Everyone can tell you when an interview is crappy.
But do you know the secret to great interviewing techniques?
In today's world you're more than likely to do an interview either through text, audio or video. And especially if you are doing podcast interviews. It's important to understand the structure of a crappy interview, long before we look at a good interview.
A crappy interviewer does the following:
1) He/She gives his/her own stories during the interview.
2) He/She keeps interrupting.
3) He/She lurrrrrrrrrrrrrves the sound of his/her own voice.
So let's examine how a crappy interviewer goes about things
A crappy interviewer is always keen to hear the sound of his/her own voice. So even as the guest being interviewed comes up with a story/example, the crappy interviewer keeps telling his/her own stories. And giving his/her own examples.
A good interviewer knows better.
They know that an interview is not the right forum to toot your own horn. The good interviewer knows that you can blah-blah all you want in a separate podcast/article/video. A good interviewer knows that the interview is about the guest. And so the interviewer listens. And follows a thread. If the guest starts going down an interesting thread, the interviewer follows.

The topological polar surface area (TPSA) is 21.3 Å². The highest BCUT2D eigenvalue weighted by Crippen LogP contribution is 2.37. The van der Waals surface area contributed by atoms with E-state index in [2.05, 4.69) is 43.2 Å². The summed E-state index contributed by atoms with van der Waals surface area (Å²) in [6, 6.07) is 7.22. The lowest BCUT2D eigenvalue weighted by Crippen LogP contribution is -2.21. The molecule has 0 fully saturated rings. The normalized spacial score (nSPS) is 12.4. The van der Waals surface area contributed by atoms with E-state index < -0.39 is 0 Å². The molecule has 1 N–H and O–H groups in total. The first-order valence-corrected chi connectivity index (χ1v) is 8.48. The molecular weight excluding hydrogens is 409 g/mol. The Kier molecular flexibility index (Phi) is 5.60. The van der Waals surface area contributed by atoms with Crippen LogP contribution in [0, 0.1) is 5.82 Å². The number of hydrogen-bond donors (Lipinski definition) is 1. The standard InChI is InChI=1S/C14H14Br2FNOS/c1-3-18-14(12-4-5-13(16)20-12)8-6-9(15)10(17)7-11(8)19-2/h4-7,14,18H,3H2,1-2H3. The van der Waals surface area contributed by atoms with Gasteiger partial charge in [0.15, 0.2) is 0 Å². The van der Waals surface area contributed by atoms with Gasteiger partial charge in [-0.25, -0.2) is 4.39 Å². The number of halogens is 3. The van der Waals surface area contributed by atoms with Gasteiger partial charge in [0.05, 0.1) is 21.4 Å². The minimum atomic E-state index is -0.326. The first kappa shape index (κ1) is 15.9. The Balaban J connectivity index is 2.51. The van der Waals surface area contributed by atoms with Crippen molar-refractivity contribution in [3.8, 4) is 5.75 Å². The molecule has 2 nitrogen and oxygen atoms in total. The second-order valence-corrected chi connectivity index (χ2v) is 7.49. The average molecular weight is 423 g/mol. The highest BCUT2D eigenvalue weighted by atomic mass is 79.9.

When the guest has reached the end of the thread, the interviewer pulls back to the original set of questions. Because hey, there are a whole bunch of questions. And so it goes: The good interviewer always sticking to a loose, yet pre-defined pattern.
So what's the pattern?
- Ask the question.
- Listen to the answer.
- Follow the thread, if a thread does pop up.
- If not, continue with the original set of questions.
Crappy interviewers interrupt.
They talk about their own stuff. Their own examples. They keep reminiscing. And that's what makes them crappy. They love the sound of their own voices.
Good interviewers love their own voice too. But they know when to use that voice. And that's what separates a good interviewer from a crappy one. If you want to be a good interviewer there's a simple rule: Ask the question. Then shut up!
Let's move to part 2: How To Tell A Crappy Interview From A Great One
Jesse - Team Building With Heart says
Great post, having done a few interviews early on I often finished with the sense that I was tooting my own horn a little too much, being argumentative, or trying to steer the interview toward being about me rather than about the interviewee. Doing it this way I never felt like the interview got good closure. You live and you learn. This is good advice Sean. Thanks ~Jesse